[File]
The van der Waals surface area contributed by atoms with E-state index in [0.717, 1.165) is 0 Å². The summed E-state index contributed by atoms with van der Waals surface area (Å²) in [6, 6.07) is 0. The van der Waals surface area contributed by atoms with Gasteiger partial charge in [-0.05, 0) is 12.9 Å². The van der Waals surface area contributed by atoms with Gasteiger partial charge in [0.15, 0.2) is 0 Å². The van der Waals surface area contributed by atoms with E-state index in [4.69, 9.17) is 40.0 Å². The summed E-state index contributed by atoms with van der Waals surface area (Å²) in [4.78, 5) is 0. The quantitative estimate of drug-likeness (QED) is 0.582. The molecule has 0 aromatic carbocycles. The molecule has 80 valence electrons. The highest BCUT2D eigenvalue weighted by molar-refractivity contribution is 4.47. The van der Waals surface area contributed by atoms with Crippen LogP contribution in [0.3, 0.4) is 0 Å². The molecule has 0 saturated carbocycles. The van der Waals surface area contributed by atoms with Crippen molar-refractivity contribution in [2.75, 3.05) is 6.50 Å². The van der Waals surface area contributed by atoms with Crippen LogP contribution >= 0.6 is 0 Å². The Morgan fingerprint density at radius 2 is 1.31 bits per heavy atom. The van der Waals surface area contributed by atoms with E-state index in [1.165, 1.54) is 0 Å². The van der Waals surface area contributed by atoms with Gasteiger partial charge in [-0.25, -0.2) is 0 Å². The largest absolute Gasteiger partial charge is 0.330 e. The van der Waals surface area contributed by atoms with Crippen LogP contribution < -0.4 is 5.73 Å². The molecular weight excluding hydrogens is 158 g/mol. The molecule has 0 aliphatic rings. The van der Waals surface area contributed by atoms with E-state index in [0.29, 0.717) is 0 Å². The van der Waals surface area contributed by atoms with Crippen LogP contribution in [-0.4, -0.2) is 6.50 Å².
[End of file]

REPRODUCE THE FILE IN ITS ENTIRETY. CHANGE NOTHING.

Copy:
The van der Waals surface area contributed by atoms with E-state index in [0.717, 1.165) is 0 Å². The summed E-state index contributed by atoms with van der Waals surface area (Å²) in [6, 6.07) is 0. The van der Waals surface area contributed by atoms with Gasteiger partial charge in [-0.05, 0) is 12.9 Å². The van der Waals surface area contributed by atoms with Gasteiger partial charge in [0.15, 0.2) is 0 Å². The van der Waals surface area contributed by atoms with E-state index in [4.69, 9.17) is 40.0 Å². The summed E-state index contributed by atoms with van der Waals surface area (Å²) in [4.78, 5) is 0. The quantitative estimate of drug-likeness (QED) is 0.582. The molecule has 0 aromatic carbocycles. The molecule has 80 valence electrons. The highest BCUT2D eigenvalue weighted by molar-refractivity contribution is 4.47. The van der Waals surface area contributed by atoms with Crippen LogP contribution in [0.3, 0.4) is 0 Å². The molecule has 0 saturated carbocycles. The van der Waals surface area contributed by atoms with Crippen molar-refractivity contribution in [2.75, 3.05) is 6.50 Å². The van der Waals surface area contributed by atoms with Crippen LogP contribution >= 0.6 is 0 Å². The Morgan fingerprint density at radius 2 is 1.31 bits per heavy atom. The van der Waals surface area contributed by atoms with E-state index in [1.165, 1.54) is 0 Å². The van der Waals surface area contributed by atoms with Gasteiger partial charge in [-0.25, -0.2) is 0 Å². The largest absolute Gasteiger partial charge is 0.330 e. The van der Waals surface area contributed by atoms with Crippen LogP contribution < -0.4 is 5.73 Å². The molecular weight excluding hydrogens is 158 g/mol. The molecule has 0 aliphatic rings. The van der Waals surface area contributed by atoms with E-state index in [0.29, 0.717) is 0 Å². The van der Waals surface area contributed by atoms with Crippen LogP contribution in [-0.4, -0.2) is 6.50 Å².